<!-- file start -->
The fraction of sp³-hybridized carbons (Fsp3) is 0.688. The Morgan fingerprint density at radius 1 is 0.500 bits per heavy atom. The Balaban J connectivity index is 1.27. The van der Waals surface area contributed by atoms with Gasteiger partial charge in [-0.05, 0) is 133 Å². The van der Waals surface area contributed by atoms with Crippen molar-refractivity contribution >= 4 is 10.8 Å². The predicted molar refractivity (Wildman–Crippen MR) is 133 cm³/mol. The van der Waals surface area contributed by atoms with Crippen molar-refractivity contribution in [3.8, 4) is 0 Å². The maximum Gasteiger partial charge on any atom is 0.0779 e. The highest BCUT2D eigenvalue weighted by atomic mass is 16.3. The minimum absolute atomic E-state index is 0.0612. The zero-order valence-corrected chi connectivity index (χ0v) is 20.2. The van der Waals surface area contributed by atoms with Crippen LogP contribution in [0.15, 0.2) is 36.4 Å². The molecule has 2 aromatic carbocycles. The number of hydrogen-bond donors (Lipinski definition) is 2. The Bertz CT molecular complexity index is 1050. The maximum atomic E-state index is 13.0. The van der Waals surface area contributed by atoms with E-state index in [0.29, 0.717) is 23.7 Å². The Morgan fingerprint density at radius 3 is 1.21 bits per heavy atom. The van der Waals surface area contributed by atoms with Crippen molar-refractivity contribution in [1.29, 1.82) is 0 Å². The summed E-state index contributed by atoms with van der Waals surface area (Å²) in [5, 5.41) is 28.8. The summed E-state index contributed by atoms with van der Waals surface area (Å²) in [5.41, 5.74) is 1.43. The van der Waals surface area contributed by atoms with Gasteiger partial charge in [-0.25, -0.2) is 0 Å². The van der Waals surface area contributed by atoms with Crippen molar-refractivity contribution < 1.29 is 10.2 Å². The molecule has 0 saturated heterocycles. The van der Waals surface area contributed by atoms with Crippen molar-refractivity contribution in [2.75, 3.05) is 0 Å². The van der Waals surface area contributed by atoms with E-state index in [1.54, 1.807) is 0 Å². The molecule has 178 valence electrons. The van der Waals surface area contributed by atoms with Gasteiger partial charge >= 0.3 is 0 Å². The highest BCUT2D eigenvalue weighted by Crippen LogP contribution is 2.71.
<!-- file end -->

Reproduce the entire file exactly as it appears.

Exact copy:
The fraction of sp³-hybridized carbons (Fsp3) is 0.688. The Morgan fingerprint density at radius 1 is 0.500 bits per heavy atom. The Balaban J connectivity index is 1.27. The van der Waals surface area contributed by atoms with Gasteiger partial charge in [-0.05, 0) is 133 Å². The van der Waals surface area contributed by atoms with Crippen molar-refractivity contribution >= 4 is 10.8 Å². The predicted molar refractivity (Wildman–Crippen MR) is 133 cm³/mol. The van der Waals surface area contributed by atoms with Crippen molar-refractivity contribution in [3.8, 4) is 0 Å². The maximum Gasteiger partial charge on any atom is 0.0779 e. The highest BCUT2D eigenvalue weighted by atomic mass is 16.3. The minimum absolute atomic E-state index is 0.0612. The zero-order valence-corrected chi connectivity index (χ0v) is 20.2. The van der Waals surface area contributed by atoms with Crippen LogP contribution in [0.15, 0.2) is 36.4 Å². The molecule has 2 aromatic carbocycles. The number of hydrogen-bond donors (Lipinski definition) is 2. The Bertz CT molecular complexity index is 1050. The maximum atomic E-state index is 13.0. The van der Waals surface area contributed by atoms with E-state index in [0.29, 0.717) is 23.7 Å². The Morgan fingerprint density at radius 3 is 1.21 bits per heavy atom. The van der Waals surface area contributed by atoms with Crippen molar-refractivity contribution in [1.29, 1.82) is 0 Å². The summed E-state index contributed by atoms with van der Waals surface area (Å²) in [5, 5.41) is 28.8. The summed E-state index contributed by atoms with van der Waals surface area (Å²) in [5.41, 5.74) is 1.43. The van der Waals surface area contributed by atoms with Gasteiger partial charge in [-0.25, -0.2) is 0 Å². The van der Waals surface area contributed by atoms with Crippen molar-refractivity contribution < 1.29 is 10.2 Å². The molecule has 0 saturated heterocycles. The van der Waals surface area contributed by atoms with Crippen molar-refractivity contribution in [2.75, 3.05) is 0 Å². The van der Waals surface area contributed by atoms with E-state index in [1.54, 1.807) is 0 Å². The molecule has 178 valence electrons. The van der Waals surface area contributed by atoms with Gasteiger partial charge >= 0.3 is 0 Å². The highest BCUT2D eigenvalue weighted by Crippen LogP contribution is 2.71.